Patrick Nathan’s debut novel paints a painful portrait of adolescence and loss

Michael O'Laughlin

Michael O'Laughlin

Adolescence is tough enough to endure without adding grief, depression, and coming out to the mix, but in Patrick Nathan’s debut novel, Some Hell, teen protagonist Colin gets slammed with suffering.

The novel opens with the death of Colin’s father by gunshot. Though it appears to be a suicide, Colin knows better – because Colin loaded the gun. Mourning overcomes the suburban Minnesotan family in different ways: Colin masturbates compulsively. His sister runs off with a boyfriend and gets pregnant. His autistic brother goes into residential care. His mother, Diane, sleeps on the couch and takes up smoking.

The family stumbles toward recovering from the loss. Diane goes to therapy, though she spends much of her sessions fantasizing about an unethical relationship with her therapist. Colin reacquaints himself with his estranged grandfather, a gay man who provides a safe space for Colin to come out of the closet. Simultaneously, Colin struggles with blurred boundaries with his biology teacher, Victor, who has developed a habit of driving Colin home from school and calling him at odd hours to discuss his dreams.

Some Hell is an uncomfortably honest account of tragedy and transformation, told from the disparate perspectives of Diane and Colin.

“He’s pretty made-up,” Nathan says of his protagonist. “There are a few similarities [between us], but for the most part he’s a lot quieter, a lot smarter, and a lot more respectful than I was. He also has a very different understanding of himself than I did.”

Nathan’s own coming-out story is “not a terribly good one,” he says. Hesitant to drop too many details, all he’ll share is that “it wasn’t storybook material. This isn’t to say, either, that it was a horrible event and my family threw me out or anything like that. My parents have always been supportive. It was just a complicated time. It was astonishing how unconsciously you cling to the expectation that other people imposed upon you and internalized and think that that’s really what kind of life you’re going to live. It’s first really, really terrifying and disorienting once you suddenly let go of it but after a while it becomes more liberating,” he says.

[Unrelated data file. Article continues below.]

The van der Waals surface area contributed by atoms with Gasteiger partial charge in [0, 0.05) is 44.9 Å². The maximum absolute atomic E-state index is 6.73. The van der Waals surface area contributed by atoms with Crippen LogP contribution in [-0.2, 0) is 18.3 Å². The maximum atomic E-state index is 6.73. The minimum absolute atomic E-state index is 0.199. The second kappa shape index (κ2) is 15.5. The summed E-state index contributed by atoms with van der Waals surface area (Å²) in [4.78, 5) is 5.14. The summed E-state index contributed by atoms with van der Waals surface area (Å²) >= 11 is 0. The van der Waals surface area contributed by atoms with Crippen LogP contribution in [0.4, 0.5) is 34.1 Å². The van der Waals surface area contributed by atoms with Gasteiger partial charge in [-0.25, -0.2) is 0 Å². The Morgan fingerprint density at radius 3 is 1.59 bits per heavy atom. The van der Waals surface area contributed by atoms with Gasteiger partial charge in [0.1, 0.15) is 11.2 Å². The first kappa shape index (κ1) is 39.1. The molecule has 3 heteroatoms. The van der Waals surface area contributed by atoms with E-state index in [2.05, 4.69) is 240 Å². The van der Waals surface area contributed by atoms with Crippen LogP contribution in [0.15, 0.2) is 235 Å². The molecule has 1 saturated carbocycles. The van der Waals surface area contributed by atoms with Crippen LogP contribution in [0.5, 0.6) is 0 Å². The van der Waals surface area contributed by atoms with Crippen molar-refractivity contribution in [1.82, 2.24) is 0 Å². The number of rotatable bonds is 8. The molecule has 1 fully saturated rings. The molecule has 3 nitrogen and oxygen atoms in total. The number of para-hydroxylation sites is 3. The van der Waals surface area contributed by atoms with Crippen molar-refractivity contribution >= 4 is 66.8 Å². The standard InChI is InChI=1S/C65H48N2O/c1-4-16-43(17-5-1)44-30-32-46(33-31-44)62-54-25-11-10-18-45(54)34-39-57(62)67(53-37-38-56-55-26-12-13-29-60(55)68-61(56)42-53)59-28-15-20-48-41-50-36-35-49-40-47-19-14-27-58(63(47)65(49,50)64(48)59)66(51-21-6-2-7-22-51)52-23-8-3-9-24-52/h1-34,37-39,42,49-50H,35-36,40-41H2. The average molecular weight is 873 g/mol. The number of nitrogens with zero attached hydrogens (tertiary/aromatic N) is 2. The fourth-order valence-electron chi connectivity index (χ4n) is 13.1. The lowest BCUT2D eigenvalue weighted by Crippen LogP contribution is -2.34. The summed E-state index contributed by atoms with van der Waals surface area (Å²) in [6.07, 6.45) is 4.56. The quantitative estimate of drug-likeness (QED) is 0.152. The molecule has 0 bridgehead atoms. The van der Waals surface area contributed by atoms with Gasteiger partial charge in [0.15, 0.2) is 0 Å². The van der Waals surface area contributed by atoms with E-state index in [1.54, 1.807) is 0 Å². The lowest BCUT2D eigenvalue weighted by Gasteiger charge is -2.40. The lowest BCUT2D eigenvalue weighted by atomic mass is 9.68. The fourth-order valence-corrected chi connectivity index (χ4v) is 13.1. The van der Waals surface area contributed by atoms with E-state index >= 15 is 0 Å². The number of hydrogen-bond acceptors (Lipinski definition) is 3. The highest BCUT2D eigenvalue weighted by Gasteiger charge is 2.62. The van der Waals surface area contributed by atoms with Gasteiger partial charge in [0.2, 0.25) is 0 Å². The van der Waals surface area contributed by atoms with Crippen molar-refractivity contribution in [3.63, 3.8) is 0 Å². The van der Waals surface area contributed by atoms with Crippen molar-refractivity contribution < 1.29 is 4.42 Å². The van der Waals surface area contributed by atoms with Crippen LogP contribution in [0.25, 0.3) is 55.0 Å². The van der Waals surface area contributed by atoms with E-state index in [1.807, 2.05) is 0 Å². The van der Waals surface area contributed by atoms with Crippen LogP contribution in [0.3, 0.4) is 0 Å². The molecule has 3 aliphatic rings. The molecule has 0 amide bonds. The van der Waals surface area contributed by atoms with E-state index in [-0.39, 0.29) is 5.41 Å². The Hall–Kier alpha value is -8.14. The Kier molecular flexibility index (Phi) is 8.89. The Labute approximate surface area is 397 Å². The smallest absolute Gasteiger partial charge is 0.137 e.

The grief saturating the novel comes from Nathan’s experience of “letting go of the future version of yourself that you had imagined. That was definitely the biggest dimension of grief in my life. Especially growing up in a fairly heteronormative environment and taking for granted all of the things that were expected of me and my life.” The vision of getting married, buying a house, and having kids all went out the window when he came out. It was “a really hard thing to actually lose once you realize that it’s not going to happen, you’re not going to live a normal life,” he says.

Unlike Colin, who leans on his grandfather for guidance and support, Nathan didn’t have a mentor as an adolescent. He believes adults often brush off adolescents’ concerns and inner conflicts with flip comments like “Growing up is awful" or "It’s get better” when what teens really need from adults is honesty.

“Unfortunately, we live in a country where knowledge is seen as corrosive,” he says.

Nathan, who grew up mostly in the Twin Cities, initially matriculated to the University of Minnesota as an architecture major. “Turns out that’s hard, so I quickly dropped out of my major and drifted for a little bit and found out that my literature courses were the most engaging to me,” he says. Since then, he’s been hellbent on writing, finding his niche in fiction. “The novel is definitely where I feel most at home and where I enjoy working the most,” he says.

Some Hell has already been named a “Most Anticipated” book by Esquire and Bustle. The best compliment Nathan has received about Some Hell so far? “'I can’t stop thinking about it,'" he says. “Really, there’s no better thing for me.” 


Patrick Nathan launches Some Hell
With author Kaethe Schwehn.
Black Dog Café
6-8 p.m. Tuesday, Feb. 27